Some 85 per cent of university students say the public must have the right to nominate chief executive candidates and to elect - by "one man, one vote" - a nominating committee that could also pick applicants for the top job, a poll conducted by a range of student unions has found.
An estimated 15,700 students from seven local universities - about 20 per cent of the total student population of the institutes - voted in the "referendum" that was held between last month and the middle of this month.
Two resolutions were presented to students to vote on: "From 2017, the chief executive candidates shall be nominated by civil nomination" and "From 2017, the nominating committee of the chief executive election shall be composed by 'one man, one vote'".
About 86 per cent of students voted in support of public nomination while some 85 per cent backed electing the nominating committee by "one man, one vote".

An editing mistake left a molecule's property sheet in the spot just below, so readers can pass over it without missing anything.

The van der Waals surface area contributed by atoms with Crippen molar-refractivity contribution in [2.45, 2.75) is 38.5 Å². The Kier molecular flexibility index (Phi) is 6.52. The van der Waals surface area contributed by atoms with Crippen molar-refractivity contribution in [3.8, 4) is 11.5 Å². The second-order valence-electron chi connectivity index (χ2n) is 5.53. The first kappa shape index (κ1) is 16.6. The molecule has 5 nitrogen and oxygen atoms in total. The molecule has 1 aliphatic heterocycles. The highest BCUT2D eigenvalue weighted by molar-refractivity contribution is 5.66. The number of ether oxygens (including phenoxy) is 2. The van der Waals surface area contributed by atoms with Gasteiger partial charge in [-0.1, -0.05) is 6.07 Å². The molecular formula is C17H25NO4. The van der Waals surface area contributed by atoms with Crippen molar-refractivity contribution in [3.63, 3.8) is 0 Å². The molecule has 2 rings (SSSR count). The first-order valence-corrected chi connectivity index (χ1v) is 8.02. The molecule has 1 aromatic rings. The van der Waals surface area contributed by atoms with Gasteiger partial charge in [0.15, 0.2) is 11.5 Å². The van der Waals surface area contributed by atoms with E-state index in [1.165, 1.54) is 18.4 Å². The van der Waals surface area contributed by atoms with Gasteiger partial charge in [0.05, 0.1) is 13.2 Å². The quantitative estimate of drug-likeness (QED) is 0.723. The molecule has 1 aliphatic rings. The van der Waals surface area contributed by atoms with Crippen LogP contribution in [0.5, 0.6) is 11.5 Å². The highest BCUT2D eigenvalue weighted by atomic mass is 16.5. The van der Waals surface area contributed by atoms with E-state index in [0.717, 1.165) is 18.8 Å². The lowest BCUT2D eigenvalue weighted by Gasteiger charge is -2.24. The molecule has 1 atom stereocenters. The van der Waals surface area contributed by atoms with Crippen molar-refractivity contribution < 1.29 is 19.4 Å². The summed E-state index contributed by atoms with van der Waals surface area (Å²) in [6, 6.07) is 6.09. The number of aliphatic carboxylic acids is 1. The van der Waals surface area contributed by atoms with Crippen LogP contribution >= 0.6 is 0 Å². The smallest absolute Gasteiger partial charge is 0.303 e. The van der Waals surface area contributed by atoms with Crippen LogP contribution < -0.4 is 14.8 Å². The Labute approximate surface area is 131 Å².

Student unions from the University of Hong Kong, Chinese University, the University of Science and Technology, Polytechnic University, Baptist University, Lingnan University and the Institute of Education participated in the poll.
In accordance with the constitutions of the universities' students unions, the results of the poll will now become their stance on the issue of political reform.
Eddie Chan Shu-fai, secretary general of the Federation of Students, said the view of the third-level education sector was now clear.
"The tertiary education sector has reached a consensus with our votes," Chan said.
The federation will now work on its own reform proposal based on the poll results in its annual meeting on Sunday, he said. It will also discuss with student unions what action could be taken to achieve those proposals.
Chan refused to rule out the prospect of the federation triggering strikes at universities if its proposals were not accepted by the government. "It's ridiculous for the government to rule out public nomination, when it meets international standards," he said.
Student unions at City University, Open University and Shue Yan University will hold the same polls there next week. Chan said he was confident that the results at the three universities would be similar.